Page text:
I neglected to point out that the positive achievements of a less-than-one-year-old administration may be news to some, in part because some media outlets are simply not reporting them! More than ever, those of intellectual curiosity and the need to know the truth, would benefit from broad reporting on current events, with domestic and international.

    Identifying media bias, which so easily moves to media censorship, must be our individual and collective responsibility if we care about the truth.

    Compare what major outlets are reporting. Ascertain what stories not carried (ignored) by some can be independently verified. Don’t limit your news sources to outlets that ignore news that may not comport with the outlet’s (or your own) “view of the world.”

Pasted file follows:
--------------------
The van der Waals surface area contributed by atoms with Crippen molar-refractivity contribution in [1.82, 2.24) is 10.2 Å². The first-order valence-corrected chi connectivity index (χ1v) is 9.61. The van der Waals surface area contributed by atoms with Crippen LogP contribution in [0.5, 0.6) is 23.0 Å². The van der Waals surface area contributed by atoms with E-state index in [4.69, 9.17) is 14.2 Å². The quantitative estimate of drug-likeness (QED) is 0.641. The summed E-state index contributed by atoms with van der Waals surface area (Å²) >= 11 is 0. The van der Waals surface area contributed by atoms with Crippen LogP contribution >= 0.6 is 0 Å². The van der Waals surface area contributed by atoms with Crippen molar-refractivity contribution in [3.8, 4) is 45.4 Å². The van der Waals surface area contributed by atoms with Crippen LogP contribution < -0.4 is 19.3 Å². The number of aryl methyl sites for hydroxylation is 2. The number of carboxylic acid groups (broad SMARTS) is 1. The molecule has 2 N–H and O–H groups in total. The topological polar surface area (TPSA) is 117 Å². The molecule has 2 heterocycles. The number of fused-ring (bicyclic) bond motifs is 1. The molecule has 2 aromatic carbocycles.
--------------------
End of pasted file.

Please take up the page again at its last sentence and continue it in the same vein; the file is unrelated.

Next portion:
• Greg S on 01.19.2018 at 5:35 pm

    Who took the BU that I once knew and loved? Honestly, what happened to the University? This BU seems deeply lost in the liberal elite weeds … utterly clueless!

    Our ‘best and brightest’ professors don’t even seem an inch deep and a mile wide … they learned NOTHING from the 2016 election or the year that’s just passed … I’m embarrassed for each of them, and candidly, of my alma mater too.